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I'm trying to figure out how to calculate the base if:

$$ \log_b 30 = 0.30290 $$

How do I find $b$ ?

I've slaved over the Wikipedia page for logarithms, but I just don't get the mathematical notations.

If someone could let me know the steps to find $b$ in plain english, I'd be eternally grateful!

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You need to think about the definitions.

Since $a^b=c$ can be rewritten as $\log_a c = b$.

That should tell you that,

$$b^{0.30290} = 30$$

and then,

$$b = \exp {\frac{\ln 30}{0.30290}} $$

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Thanks for the explanation! – Michael Apr 6 '11 at 23:05
After your first equation $b^{0.30290} = 30$, it would IMHO be more straightforward to raise both sides to the power $1/0.30290$ and write $b = 30^{1/0.30290}$. (For those who don't know the $\exp$ and $\ln$ functions but have some middle-school level understanding of exponentiation.) – ShreevatsaR Jun 20 '11 at 11:10

The change-of-base identity says the following: fixing $\ln$ to mean the natural logarithm (logarithm with base $e$), $$ \log_b x = \frac{\ln x}{\ln b} $$ and as a consequence, you can derive the statement that $$ \log_b x = \frac{1}{\log_x b}. $$

This tells you that your statement $$ \log_b 30 = 0.30290 $$ is equivalent to $$ \log_{30} b = \frac{1}{0.30290}$$ so that

$$ b = 30^{\frac{1}{0.30290}} \sim 75265.70 $$

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Thank you very much for the help. I have my answer now so I should really just fill in the blanks and not think about the 'why', otherwise I'll go mad ... BUT .. why is lnx/lnb == 1/logxb .. you totally lost me there – Michael Apr 6 '11 at 23:08
Use the change of base identity on both sides $$ \log_b x = \frac{\ln x}{\ln b} = \left( \frac{\ln b}{\ln x} \right)^{-1} = \frac{1}{\log_x b} $$ – Willie Wong Apr 7 '11 at 10:31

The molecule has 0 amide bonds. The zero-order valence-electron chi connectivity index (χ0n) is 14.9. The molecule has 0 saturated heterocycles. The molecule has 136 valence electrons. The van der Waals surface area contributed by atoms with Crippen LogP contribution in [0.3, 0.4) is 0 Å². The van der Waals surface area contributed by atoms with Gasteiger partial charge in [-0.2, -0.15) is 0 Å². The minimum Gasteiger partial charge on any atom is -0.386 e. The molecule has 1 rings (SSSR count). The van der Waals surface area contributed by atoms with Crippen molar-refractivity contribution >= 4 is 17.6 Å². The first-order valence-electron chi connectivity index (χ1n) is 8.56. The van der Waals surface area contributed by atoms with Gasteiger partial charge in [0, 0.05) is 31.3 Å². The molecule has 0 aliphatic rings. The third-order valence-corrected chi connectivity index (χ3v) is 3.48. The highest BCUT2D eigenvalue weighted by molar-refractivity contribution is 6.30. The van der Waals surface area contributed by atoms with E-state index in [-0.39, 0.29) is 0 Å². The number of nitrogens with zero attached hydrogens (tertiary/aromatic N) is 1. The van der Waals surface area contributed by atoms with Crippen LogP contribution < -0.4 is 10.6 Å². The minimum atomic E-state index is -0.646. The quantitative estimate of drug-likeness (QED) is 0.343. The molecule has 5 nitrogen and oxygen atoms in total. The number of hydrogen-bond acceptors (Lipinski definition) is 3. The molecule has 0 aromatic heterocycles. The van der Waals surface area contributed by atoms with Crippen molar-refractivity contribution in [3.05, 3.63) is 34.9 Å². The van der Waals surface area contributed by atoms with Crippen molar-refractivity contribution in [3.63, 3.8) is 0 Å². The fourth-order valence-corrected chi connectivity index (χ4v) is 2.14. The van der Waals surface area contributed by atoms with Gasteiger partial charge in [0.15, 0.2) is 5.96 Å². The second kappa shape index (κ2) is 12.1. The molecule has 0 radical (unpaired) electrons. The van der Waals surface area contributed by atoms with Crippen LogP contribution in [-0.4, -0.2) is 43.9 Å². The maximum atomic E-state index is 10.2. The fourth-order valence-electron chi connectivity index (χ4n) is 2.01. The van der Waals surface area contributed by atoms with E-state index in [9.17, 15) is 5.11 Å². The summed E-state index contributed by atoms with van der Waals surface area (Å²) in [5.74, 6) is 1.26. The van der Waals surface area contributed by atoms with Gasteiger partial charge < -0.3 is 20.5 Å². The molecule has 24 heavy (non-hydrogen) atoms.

Once you have log of one base (e.g. the natural log $\ln$), you can easily calculate the log of any basis via $$\log_b a = \frac{\ln a}{\ln b}.$$

In your case you want to solve $\log_b a =c$ for $b$, which is easily done using the formula above with the solution $$ \ln b = \frac{\ln a}{c}$$ or equivalently $$b = \exp \left( \frac{\ln a}{c} \right).$$

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@Fabian: Is it conventional to use "exp(...)" rather than "e^(...)"? I noticed that both you and picakhu (in the other answer) did this. – The Chaz 2.0 Apr 6 '11 at 15:26
@TheChaz: yes. See this. – Willie Wong Apr 6 '11 at 15:29
@The Chaz: excuse the pun, but it is a TeXnicality. – picakhu Apr 6 '11 at 15:30
@The Chaz: what is wrong with exp? that is how it reads on the button of my calculator... – Fabian Apr 6 '11 at 15:33
@The Chaz: two advantages of $\exp(\ldots)$ are that it keeps the exponent larger and easier to read, and that $e$ on this page is sometimes ugly (it is a funny script e-I don't know what controls it). But people use both. – Ross Millikan Apr 6 '11 at 15:46

In Excel: to quickly calculate the elusive "e":

To calculate "e" (the base of LN): e = x^(1/LN(x)) Wherein: x = any number >or< 1 but > 0

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